Here are just a few reasons to take that old guitar out of the wardrobe:
They were always going to be on the list somewhere. People get a bit tired of perpetual Beatles mentions, and in the process forget just how much they changed music. While their early hits single-handedly invented Pop (a genre that, for all intents and purposes, can be considered Rock n Roll / RnB 'lite'), their later stuff helped define other sub-genres of Rock - from their psychedelic phase helping shape the sound of the 60s, to their heavier songs from the White Album helping pave the way for Hard Rock and Metal sub-genres.
When one learns the guitar, there are a few acts towards which one aspires. Eric Clapton, Jimmy Page, Angus Young... but one figure overshadows them all. Possibly the most dedicated guitarist ever, who could coax sounds out of his instrument the likes of which haven't been heard before or since, and who was at one point caught sleeping next to his guitar while in the US Army: Jimi Hendrix. The star by which practically all contemporary rock, blues and RnB guitarists steer by. His sound is truly amazing, his talent unmatched.
The wildcard on the list. Beginning life as a fairly conventional 60s pop group (inspired heavily by psychedelica), before moving towards progressive rock, Pink Floyd broke through the haze that ensnared similar acts such as Hawkwind and Genesis and went on to become true musical giants. Their sound, driven by the rhythm section's slow but driving pace, soaring guitar solos and lyrics on complex themes, weathered the fads and trends of the industry with grace. While genres rose and fell, Pink Floyd's songs remained the same.
With the Zep, rock music got a darker and heavier. Without them, Hard Rock and Heavy Metal probably wouldn't have existed, although as we mentioned earlier the precedents for both these genres sound occurred in earlier Beatles songs such as Helter Skelter. But the Zep took it to a new level, with wild, fast, brutal songs like Communication Breakdown on their first album. Throughout all their music was an undercurrent of mysticism, which both genres adopted in the form of magical, infernal, otherworldy imagery.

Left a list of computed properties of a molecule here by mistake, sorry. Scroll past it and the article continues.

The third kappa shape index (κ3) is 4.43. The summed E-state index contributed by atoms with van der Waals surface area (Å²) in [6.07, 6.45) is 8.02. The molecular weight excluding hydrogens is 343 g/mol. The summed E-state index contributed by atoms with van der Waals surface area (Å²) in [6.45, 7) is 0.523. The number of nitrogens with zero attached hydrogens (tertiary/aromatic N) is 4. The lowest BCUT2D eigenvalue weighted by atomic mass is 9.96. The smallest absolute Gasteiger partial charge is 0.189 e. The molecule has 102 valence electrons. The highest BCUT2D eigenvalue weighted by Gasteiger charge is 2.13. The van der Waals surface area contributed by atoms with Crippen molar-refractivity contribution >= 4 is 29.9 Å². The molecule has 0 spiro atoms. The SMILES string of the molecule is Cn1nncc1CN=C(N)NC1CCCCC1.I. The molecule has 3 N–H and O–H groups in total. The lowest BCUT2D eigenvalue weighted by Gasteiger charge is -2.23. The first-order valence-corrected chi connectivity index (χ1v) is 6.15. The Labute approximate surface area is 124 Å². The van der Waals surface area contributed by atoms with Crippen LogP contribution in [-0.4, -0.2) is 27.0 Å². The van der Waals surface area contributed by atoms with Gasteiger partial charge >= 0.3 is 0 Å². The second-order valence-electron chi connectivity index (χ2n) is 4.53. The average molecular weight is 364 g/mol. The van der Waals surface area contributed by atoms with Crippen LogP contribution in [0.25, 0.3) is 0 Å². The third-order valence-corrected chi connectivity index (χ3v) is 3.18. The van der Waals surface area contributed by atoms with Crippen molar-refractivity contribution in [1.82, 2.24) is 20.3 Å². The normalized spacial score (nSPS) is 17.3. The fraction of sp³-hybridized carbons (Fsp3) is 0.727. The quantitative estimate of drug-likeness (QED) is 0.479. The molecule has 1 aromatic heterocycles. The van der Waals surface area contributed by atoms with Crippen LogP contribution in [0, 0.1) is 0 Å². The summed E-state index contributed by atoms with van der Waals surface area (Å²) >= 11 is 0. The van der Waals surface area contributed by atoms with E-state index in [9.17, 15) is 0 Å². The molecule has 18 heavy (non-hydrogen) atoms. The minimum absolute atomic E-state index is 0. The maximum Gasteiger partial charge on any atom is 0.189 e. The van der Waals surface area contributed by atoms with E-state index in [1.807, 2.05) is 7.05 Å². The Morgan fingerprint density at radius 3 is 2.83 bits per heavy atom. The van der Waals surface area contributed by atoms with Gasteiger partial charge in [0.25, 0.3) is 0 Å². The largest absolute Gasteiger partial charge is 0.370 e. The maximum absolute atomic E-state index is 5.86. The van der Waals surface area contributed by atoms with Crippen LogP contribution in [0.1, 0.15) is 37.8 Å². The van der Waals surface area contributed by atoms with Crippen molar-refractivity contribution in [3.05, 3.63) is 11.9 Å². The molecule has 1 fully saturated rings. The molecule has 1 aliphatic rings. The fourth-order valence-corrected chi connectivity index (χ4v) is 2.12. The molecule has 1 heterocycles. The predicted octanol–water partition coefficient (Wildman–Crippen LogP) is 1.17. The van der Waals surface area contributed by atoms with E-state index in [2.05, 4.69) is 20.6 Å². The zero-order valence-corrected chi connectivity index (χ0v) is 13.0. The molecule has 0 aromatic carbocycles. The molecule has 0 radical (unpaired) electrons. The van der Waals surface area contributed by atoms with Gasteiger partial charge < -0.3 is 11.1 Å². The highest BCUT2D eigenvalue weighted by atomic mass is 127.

This was the man who wrested RnB and Electric Blues into a thing called Rock and Roll. As John Lennon famously said, "if Rock and Roll was called anything else, it'd probably be called Chuck Berry". While its hard to assign one individual with single-handedly creating a genre, in this case its probably valid: of all music contemporary to him, he has the sound we would recognise as truly 'rocky'. This innovation, combined with his marketing to a teenage audience, helped thrust Rock and Roll forwards towards the worldwide popularity it enjoys today.
1. Boost self-esteem and confidence
By encouraging your child to learn music, you are building a confidence in them that they may not have been able to gain elsewhere. For example, if your child has started taking piano lessons and he learns to play his first song, this immediately boosts his confidence.
I remember when my son first started his piano lessons at the age of six, and just a few months later he was so excited to be able to play piano in front of his friends at his birthday party. He was both confident and extremely proud of himself; and I couldn't have been prouder too!